Justice moves into the 21st century

Judith Collins                 New Zealand has one of the best performing justice systems in the world. We consistently rank highly as one of the world’s least corrupt countries. There is minimal corruption, a strong judiciary and high public confidence in our institutions. People and businesses who invest in New Zealand value our sound legal system.

But society and technology are changing rapidly. It’s increasingly clear New Zealand’s 20th century court system must be modernised in order to deliver justice in a 21st century world.

The legislative framework setting out the structure and process of our courts is complex. Lawyers and the public find aspects of this framework difficult to navigate at times. The Judicature Act 1908 is a particularly dated statute with inherent problems – complexity, archaic provisions and contradictions.

As a result, the Government asked the Law Commission to review key parts of courts legislation with particular focus on the Judicature Act. We have adopted many of the Law Commission’s recommendations and added other changes to help modernise the judicature framework.

Accessibility to courts is a priority for this Government. Our court system is one of the last areas of the public sector still operating a paper-based model. The legislative changes will do away with paper-only requirements in courts and tribunals, allowing court documents to be filed, held and issued electronically.

Using electronic signatures to commence proceedings, electronic issuing of documents by judicial officers and submission of affidavits and other documents will also be possible.

 

 The place of filing and place of hearing will no longer be dependent on each other, so filing can take place in any court or tribunal within the same jurisdiction.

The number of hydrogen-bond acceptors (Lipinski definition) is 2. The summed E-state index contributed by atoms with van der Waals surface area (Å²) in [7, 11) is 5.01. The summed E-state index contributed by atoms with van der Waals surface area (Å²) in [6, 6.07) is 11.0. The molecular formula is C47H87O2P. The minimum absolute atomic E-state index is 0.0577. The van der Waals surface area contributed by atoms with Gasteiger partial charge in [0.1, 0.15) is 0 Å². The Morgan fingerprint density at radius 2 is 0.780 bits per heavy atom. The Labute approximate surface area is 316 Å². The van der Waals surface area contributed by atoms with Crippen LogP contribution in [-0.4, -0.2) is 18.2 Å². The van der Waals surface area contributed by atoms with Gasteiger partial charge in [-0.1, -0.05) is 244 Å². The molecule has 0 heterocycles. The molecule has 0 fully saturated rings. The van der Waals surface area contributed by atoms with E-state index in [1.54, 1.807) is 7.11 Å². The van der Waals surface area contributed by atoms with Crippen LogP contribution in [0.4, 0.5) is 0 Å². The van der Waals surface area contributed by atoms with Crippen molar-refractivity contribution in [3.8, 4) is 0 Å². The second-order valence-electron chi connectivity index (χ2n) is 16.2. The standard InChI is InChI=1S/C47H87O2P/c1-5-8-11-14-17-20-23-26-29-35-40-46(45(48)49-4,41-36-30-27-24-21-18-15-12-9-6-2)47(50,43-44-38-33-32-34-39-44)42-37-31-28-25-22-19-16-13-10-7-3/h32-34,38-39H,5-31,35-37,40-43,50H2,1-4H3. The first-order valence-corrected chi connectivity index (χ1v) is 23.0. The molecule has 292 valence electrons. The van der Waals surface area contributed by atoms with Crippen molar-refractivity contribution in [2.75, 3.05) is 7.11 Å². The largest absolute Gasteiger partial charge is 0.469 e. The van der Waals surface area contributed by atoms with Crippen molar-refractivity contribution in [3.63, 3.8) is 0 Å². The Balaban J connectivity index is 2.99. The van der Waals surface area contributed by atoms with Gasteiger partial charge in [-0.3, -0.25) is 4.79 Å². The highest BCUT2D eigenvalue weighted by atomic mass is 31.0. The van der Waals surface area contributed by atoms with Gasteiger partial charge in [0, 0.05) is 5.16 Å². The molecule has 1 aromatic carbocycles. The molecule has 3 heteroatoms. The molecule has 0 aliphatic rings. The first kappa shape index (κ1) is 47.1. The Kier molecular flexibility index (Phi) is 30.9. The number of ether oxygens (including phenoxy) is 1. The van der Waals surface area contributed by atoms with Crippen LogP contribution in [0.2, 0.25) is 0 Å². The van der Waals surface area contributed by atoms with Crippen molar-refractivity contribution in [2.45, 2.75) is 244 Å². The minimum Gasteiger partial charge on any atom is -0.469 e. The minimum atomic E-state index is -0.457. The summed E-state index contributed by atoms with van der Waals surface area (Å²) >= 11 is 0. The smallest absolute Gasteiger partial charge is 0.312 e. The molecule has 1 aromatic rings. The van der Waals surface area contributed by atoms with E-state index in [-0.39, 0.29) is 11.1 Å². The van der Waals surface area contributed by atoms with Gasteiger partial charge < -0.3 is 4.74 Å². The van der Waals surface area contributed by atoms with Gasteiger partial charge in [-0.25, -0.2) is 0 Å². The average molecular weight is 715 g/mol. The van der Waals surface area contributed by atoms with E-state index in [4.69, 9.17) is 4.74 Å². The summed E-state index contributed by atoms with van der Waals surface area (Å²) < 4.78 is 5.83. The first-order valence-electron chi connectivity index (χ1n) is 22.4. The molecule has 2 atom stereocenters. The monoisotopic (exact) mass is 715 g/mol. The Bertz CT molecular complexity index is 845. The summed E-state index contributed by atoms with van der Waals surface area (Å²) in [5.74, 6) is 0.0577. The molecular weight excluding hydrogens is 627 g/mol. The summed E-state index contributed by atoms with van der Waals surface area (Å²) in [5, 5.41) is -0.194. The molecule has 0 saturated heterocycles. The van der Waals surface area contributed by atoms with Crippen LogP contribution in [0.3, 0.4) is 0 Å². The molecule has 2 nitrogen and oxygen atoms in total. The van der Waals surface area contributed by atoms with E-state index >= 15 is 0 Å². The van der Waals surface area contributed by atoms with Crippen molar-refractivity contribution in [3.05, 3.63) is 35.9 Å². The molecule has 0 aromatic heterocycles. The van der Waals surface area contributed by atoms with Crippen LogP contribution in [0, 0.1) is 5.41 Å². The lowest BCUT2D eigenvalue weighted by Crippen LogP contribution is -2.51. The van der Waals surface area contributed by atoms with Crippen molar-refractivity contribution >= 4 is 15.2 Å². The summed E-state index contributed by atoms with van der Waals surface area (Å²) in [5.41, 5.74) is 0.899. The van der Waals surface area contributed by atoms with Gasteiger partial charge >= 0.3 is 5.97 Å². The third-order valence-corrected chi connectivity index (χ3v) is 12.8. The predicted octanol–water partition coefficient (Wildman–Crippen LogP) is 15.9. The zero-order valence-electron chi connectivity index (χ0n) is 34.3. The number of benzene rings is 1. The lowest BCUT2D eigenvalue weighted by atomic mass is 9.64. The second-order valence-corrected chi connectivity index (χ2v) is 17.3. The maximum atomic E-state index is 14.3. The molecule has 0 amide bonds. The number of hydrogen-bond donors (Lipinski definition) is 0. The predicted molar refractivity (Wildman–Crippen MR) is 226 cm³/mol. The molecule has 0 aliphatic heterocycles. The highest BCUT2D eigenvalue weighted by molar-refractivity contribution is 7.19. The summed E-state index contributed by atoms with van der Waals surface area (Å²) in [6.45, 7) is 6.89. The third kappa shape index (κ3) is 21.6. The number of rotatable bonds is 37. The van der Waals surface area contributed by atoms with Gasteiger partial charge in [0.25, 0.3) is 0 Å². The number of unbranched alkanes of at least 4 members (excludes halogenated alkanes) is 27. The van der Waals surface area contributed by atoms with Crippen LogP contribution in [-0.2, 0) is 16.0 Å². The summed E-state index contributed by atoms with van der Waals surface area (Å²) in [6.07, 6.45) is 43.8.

The 59 District Courts will be unified into a single jurisdiction to improve administration and management of resources across the country.

To further increase access to the courts, the proposed changes will see a statutory presumption that audio-visual link (AVL) technology will be used in criminal procedural matters where no evidence is being called. AVL allows prisoners to appear in court without leaving prison grounds, and this amendment will maximise its use.    

The big benefit of using AVL technology for the legal profession is the reduction of adjournments and delays to cases resulting from prisoners not being transported to the right court on time. Fewer delays will mean less time being wasted for both lawyers and the court, and faster outcomes for defendants and victims.

It also improves public, court and prisoner safety, reduces the risk of contraband being smuggled into prisons, and reduces disruption to a prisoner’s routine.

AVL is also being trialled in some Family Court proceedings with a view to using this technology more widely in the courts, particularly when parties and their lawyers are distant from the court.

The District Court civil jurisdiction will be increased from $200,000 to $350,000. This change provides lawyers and clients with a greater choice of forum in which to argue cases. For practitioners it provides further flexibility - as a District Court is likely to be closer to their practice and may be more familiar for some.

Other changes agreed to by the Government seek to increase transparency of judicial functioning.